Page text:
It’s bad enough when you have car trouble in your local neighborhood – or even in your own driveway. However, nothing could be worse or potentially scarier than having your car break down hundreds of miles from home. Vacations are supposed to be a time for fun and relaxation, but the difference between pleasure and misery often lies in whether or not you took the proper steps to get your car ready for that long trip.
Before you leave home, there are several simple steps you can take to protect your vehicle, your trip and your loves ones.
First, in case anything does go wrong with your vehicle, make sure you give a trip plan to someone trustworthy. Now, you can go to work on that car of yours.
You can tackle each of these quickly before you hit the road:
- Change oil and filter
- Begin your trip with a clean car, both inside and out. It will help you find your map when you need it, etc.
- Try not to put luggage over the car. It creates air friction and slows you down – bringing more gas. If it is unavoidable, cover with strong sheet and tie them very well.
- Keep a small garbage bag inside the car.
- Change air filter.
- Cover headlights and front of the car with a protective sheet to prevent bug clogs or other damage.
- Get an extra set of car belts.
- Change spark plugs.
- Make certain your tire iron and jack are in the car.
- Check your spare tire.
- Pack a fire extinguisher.
- Bring towels for cleaning dirty windshields, spills, etc.
- Get a spare key for the car and keep it in your wallet or elsewhere on your person in case you lock your keys in the car.
- Fix sun protectors for side windows and front windshield.
- Make sure you have your podcast downloaded (You may lose service), music library up to date. Or your favorite CD’s if you’re old fashioned.
- Don’t forget any of those necessary cables; Car charger for your phone, auxiliary cable if applicable, USB cables, camera chargers, Go Pro chargers, drone chargers, etc.
- If you’re taking photographs or videos, don’t forget those tiny, yet vitally important memory cards
- Bring a plastic funnel to add water or other fluids. Bring a water bucket in case you need to use a river or lake for emergency coolant.
- Always fill your gas tank when it is half full. Don’t wait too long.
- Make sure your owner’s manual is handy.
In addition, you should make a checklist of items to pack in a car survival kit. These can include:
- A chain or thick towing rope
- Electric charger wire
- Screw drivers and wrenches of different sizes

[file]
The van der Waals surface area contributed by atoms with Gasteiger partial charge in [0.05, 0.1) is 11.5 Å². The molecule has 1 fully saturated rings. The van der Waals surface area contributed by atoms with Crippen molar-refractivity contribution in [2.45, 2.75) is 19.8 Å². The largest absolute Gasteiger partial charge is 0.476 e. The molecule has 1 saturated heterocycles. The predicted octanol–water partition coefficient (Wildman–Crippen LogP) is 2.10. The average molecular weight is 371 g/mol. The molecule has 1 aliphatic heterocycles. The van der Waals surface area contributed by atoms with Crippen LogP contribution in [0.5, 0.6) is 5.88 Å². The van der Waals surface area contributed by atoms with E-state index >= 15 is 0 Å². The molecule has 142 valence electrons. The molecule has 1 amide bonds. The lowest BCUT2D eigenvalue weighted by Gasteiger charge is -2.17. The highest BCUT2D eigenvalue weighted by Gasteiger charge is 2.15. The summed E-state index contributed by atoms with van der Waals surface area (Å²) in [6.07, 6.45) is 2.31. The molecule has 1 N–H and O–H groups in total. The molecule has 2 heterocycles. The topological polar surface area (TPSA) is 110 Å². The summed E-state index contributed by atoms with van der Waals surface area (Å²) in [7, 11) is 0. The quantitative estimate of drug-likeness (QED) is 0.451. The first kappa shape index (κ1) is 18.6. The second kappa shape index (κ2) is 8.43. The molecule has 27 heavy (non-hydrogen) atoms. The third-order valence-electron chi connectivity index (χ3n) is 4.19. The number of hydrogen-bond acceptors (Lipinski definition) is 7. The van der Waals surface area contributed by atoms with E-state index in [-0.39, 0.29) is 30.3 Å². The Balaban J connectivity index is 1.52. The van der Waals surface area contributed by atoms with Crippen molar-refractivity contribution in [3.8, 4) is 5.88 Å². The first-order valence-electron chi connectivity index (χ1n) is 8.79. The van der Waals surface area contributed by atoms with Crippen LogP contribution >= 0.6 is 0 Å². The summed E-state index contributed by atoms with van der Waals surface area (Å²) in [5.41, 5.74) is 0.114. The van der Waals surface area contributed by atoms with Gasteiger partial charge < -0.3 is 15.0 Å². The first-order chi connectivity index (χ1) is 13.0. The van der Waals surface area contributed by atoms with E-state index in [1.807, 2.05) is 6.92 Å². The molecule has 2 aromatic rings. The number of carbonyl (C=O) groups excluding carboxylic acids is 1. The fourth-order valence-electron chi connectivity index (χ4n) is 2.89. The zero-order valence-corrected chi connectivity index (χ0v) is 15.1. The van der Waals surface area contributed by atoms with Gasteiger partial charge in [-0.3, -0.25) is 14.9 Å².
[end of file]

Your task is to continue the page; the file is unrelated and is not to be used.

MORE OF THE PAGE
- Bungee cords
Before pack up, make one final check of the following:
- Tires condition.
- Check tires tread and look for signs of strain, bulges, or other damage.
- Tire pressure, don’t over inflate.
- Wipers and wiper fluid. When the rain falls, you don’t want to discover your wipers are useless. In addition, bug hits can really mess a windshield, so you’ll need a full fluid reservoir.
- Flush radiator, if you haven’t done so in a while.
- Fuses and Horn.
- High and low beam headlights.
- Oil, power steering, and brake fluid.
- Loose cables heater and air conditioner, if making a seasonal trip.
Once your car passes muster, there are some tips for effective driving. After all, you may not be a part of your car, but if you’re not functioning properly, your car’s condition really doesn’t matter. Don’t forget to engage with the driver. Talking can help keep the driver, engaged, motivated and awake as the hours add up.
Know your limits and plan your trip around them. If the longest drive you have ever taken is 300 miles in a day, don’t plan a trip with a string of endless 500-mile days. Whether you are capable of riding 500 miles per day, or 1,000, the ability to make miles tends to decrease as the length of the trip increases.
Forget about high speeds. A steady driver can book more miles, enjoy more mountain vistas and drive more twisty miles than someone bent on making the best times across a mountain pass. You’ll also save on gas over the long haul.
Leave the Red Bull and coffee at home. If you get tired, pull over and rest. If it’s midway through the day, try a nap of about 30 minutes. If it’s getting dark, hole up in a motel. It’s not worth risking your safety if your body is telling you it needs rest.
Learn to avoid boredom. Long drives usually mean moving across areas that you might not consider prime spots, which have no views or excitement to them. For times like these, having your favorite podcast, standup comedy, audio book, or up-beat music can really prove to be invaluable, by making those long miles go by a little faster.
Finally, stay away from trucks on the open road. Truck drivers hate having anyone follow them. When you are behind a truck, you become a liability to them. Never tailgate. Instead of paying attention to the road, a trucker will start worrying about the people on their tailgate. After that, it doesn’t take much for disaster to follow.
With proper preparation before a trip, and a good attitude during a journey, you can make sure you not only survive a long trip – but also enjoy it.